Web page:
Attention former Math
2010 students!
If you are still interested in the Calculus Review packet (limits, derivatives, and integration) it is typed and ready for you thanks to Mary Kleppe. Click here to download the complete packet. 
glaz@math.uconn.edux
(click on link and remove end x)
Textbook
Textbook: Multivariable
Calculus  Early Transcendentals, by James Stewart, 6th edition
(Note: We will not use the
online homework system and you need not purchase access to it.)
Course Description
This course extends the concepts learned in Calculus for functions
in one variable to functions involving several variables. This includes
the study of two and three dimensional vector algebra; limits,
differentiation, and integration of functions of several variables;
vector differential calculus; and line and surface integrals.
Homework will be assigned after every section, discussed in class on
Mondays, collected on Tuesdays, and returned the following class.
Solutions to selected homework exercises will be handed out at that
time. For
that reason, late homework will not usually be accepted.
Homework assignments consist of individual practice exercises from the
textbook (see Syllabus below) and occasional group projects. You are
encouraged to work with other students in this class on all your
homework assignments. Group projects, one report per group, will be
graded for exam
points. Textbook
homework assignments, handed in individually, will not be graded, but
will carry exam points
(this will be explained in more
details
in class).
Calculator
Policy
You
will need to show your work on exams and homework
assignments, but may use graphic calculators, in all cases, to double
check
your answers and save time on routine calculations. The recommended
graphic calculator is TI83 (best value for the money) but others will
do as well. Note that symbolic
calculators, for example TI89, are not allowed on exams by the mathematics
department
calculator
policy.
There
will be two inclass exams during the semester and a Final exam. None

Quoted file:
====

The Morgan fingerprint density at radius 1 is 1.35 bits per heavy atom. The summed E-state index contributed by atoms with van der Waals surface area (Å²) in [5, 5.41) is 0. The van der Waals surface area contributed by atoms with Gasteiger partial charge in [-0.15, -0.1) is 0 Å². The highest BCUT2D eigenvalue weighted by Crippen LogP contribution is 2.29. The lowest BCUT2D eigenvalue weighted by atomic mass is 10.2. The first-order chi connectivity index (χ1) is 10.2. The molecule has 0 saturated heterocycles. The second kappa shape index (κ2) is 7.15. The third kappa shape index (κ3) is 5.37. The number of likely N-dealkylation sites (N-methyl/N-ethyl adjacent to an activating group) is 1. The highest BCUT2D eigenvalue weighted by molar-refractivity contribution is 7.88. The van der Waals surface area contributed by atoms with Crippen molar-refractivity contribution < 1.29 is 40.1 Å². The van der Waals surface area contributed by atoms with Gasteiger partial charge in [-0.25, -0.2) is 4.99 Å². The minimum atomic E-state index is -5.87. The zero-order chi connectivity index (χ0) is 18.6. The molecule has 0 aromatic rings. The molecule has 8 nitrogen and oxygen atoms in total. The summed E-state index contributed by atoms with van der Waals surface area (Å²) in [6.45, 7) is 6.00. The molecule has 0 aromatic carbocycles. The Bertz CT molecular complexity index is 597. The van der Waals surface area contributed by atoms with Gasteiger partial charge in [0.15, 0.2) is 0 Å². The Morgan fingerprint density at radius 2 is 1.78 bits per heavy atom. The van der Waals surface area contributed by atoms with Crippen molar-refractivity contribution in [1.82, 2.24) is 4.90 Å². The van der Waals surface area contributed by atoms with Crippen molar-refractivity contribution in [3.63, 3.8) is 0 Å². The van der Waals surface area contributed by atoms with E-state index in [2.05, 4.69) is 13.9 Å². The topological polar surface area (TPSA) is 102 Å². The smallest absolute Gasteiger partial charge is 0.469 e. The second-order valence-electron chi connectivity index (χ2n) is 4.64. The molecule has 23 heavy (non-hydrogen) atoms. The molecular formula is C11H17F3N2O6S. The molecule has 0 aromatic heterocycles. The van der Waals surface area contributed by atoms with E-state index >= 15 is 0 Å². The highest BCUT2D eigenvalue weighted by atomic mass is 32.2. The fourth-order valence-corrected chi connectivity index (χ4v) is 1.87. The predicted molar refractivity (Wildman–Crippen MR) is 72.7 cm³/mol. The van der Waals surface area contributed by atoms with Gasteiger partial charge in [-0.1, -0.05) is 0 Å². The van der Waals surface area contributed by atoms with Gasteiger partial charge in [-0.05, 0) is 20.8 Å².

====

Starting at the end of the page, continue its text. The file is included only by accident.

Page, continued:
is strictly
cumulative, but there will be overlap of material between the exams.
NO MAKEUP EXAMS unless there is a very serious emergency for which you
provide proof. Quizzes will be given only if necessary.
Exam
Schedule 
Exam
Guidelines
(a link to each exam guidelines will appear in the week before each exam) 
Exam
1:
Tuesday,
October
5,
in
class

Exam 1 Guidelines:
Material and Review Suggestions 
Exam 2: Tuesday, November 9, in class  Exam 2 Guidelines:
Material and
Review Suggestions 
Final
Exam:
Tuesday,
December
14,
10:3012:30,
MSB
315 
Final Exam
Guidelines: Material
and Review Suggestions 
For
help with location of the Final Exam Building
click on The
Campus Map.
UConn Final
Exam Policy.
Grading Policy
Homework, quizzes, and group projects about 10%. Each Exam
(including the Final Exam) is of equal weight, that is, about 30%.
Extra Help: The Q Center
I
encourage you to come to my office for help during office hours, and I
will be happy to find other times when we can meet if my office hours
schedule does not fit your schedule. However, there may be times when
you need help
and I am not available. A good source of extra help is the UConn Q Center. Check their
website for hours and locations. In addition to dropin free tutoring,
the Q Center also maintains a list of private tutors.
The actual pace of the course and homework
assignments may be slightly
different than listed in the syllabus below. It will depend on the
students' response to the material. Changes will appear on this webpage
as they occur. Homework assignments will be given
in class after every section. In addition to the sections' homework,
there will be a number of group projects highlighting